DA Stands Behind Duke Rape Charge

The district attorney overseeing the probe of charges by an exotic dancer that she was beaten, choked and raped by three members of the highly-ranked Duke University lacrosse team says her allegations were confirmed by a medical exam.

Teammates deny a rape took place, reports CBS News correspondent Mark Strassmann.

The team has been suspended indefinitely as the investigation moves forward.

The assault is said to have happened in an off-campus house earlier this month at a party for which the woman was hired to perform.

An annual campus rally against sexual violence happened to fall on Wednesday night, and Strassmann says it spotlighted heightening tensions surrounding the charges. It was the latest in a series of protests demanding accountability for the crime.

Durham County (N.C.) District Attorney Mike Nifong insists the guilty will stand trial, telling co-anchor Rene Syler on The Early Show Thursday that there's no doubt a sexual assault took place.

"The victim was examined at Duke University Medical Center by a nurse who was specially trained in sexual assault cases," Nifong said. "And the investigation at that time was certainly consistent with a sexual assault having taken place, as was the victim's demeanor at the time of the examination."

Members of the lacrosse team have stopped talking to police, Strassmann says.

"The lacrosse team, clearly, has not been fully cooperative" in the investigation, Nifong confirmed to Syler. "The university, I believe, has done pretty much everything that they can under the circumstances. They, obviously, don't have a lot of control over whether or not the lacrosse team members actually speak to the police. I think that their silence is as a result of advice with counsel."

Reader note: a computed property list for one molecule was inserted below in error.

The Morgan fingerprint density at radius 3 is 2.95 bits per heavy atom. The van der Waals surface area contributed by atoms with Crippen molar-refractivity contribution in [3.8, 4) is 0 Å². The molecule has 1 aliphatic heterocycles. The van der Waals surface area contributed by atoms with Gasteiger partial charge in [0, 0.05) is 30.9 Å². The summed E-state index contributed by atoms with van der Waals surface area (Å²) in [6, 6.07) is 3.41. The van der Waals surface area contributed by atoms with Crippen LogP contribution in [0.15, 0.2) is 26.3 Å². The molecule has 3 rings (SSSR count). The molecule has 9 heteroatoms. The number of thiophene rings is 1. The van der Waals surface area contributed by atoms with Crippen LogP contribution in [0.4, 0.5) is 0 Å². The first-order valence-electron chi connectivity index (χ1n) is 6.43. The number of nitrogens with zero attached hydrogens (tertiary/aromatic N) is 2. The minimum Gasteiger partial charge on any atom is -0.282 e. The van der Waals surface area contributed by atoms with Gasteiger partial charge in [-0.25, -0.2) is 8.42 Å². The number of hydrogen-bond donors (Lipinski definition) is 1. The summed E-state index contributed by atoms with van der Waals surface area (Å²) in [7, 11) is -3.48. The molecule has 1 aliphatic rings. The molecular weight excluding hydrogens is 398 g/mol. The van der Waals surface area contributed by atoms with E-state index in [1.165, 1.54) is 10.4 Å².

At the Wednesday night rally, Strassmann says, emotions stood out, with protesters shouting, "Yes means yes, no means no."

No one has been arrested, he points out, but Duke itself is already on trial amid accusations the school coddled athletes who may be rapists and racists.

"There is a rape culture in Duke University and there is a culture of violence in Duke University," grad student Ignacio Adriasola asserted to Strassmann.

Forty-six players gave DNA samples and, Duke officials say, some of the criticism is unfair.

Duke President Richard Brodhead told reporters, "Our information is the students gave lengthy statements in response to police inquiries, even before they had lawyers present."

Also making tempers flare, accusations of racism, straining town-gown relations between Duke and Durham residents.

The dancer claims players used racial slurs and a neighbor says he heard some of it. And two women passing by claim they were called racial names, and dialed 911.

Heard on the tape of one of the calls, the woman says, "He just called out n****r to me. And I'm just so angry, I didn't know who to call."

"The racial slurs involved are relevant to show the mindset … involved in this particular attack," Nifong told Syler. "And, obviously, it made what is already an extremely reprehensible act even more reprehensible."

Players now wait for their most critical test results ever in college, Strassmann notes, from the DNA lab, due next week.